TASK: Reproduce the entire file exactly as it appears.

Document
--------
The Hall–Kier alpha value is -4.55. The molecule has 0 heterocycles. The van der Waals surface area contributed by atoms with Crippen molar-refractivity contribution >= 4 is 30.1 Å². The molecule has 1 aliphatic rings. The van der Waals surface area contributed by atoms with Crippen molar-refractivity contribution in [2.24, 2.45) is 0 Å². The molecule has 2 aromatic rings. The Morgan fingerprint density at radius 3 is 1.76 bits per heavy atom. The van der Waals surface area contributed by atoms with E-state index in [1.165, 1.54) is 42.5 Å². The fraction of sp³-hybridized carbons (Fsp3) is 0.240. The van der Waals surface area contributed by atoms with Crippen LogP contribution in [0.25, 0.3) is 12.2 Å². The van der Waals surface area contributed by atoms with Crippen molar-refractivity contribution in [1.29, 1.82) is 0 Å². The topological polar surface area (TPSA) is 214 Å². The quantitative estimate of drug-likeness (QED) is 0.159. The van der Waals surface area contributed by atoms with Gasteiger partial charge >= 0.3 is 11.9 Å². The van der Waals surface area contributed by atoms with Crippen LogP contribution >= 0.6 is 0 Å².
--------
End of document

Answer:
The Hall–Kier alpha value is -4.55. The molecule has 0 heterocycles. The van der Waals surface area contributed by atoms with Crippen molar-refractivity contribution >= 4 is 30.1 Å². The molecule has 1 aliphatic rings. The van der Waals surface area contributed by atoms with Crippen molar-refractivity contribution in [2.24, 2.45) is 0 Å². The molecule has 2 aromatic rings. The Morgan fingerprint density at radius 3 is 1.76 bits per heavy atom. The van der Waals surface area contributed by atoms with E-state index in [1.165, 1.54) is 42.5 Å². The fraction of sp³-hybridized carbons (Fsp3) is 0.240. The van der Waals surface area contributed by atoms with Crippen LogP contribution in [0.25, 0.3) is 12.2 Å². The van der Waals surface area contributed by atoms with Crippen molar-refractivity contribution in [1.29, 1.82) is 0 Å². The topological polar surface area (TPSA) is 214 Å². The quantitative estimate of drug-likeness (QED) is 0.159. The van der Waals surface area contributed by atoms with Gasteiger partial charge >= 0.3 is 11.9 Å². The van der Waals surface area contributed by atoms with Crippen LogP contribution >= 0.6 is 0 Å².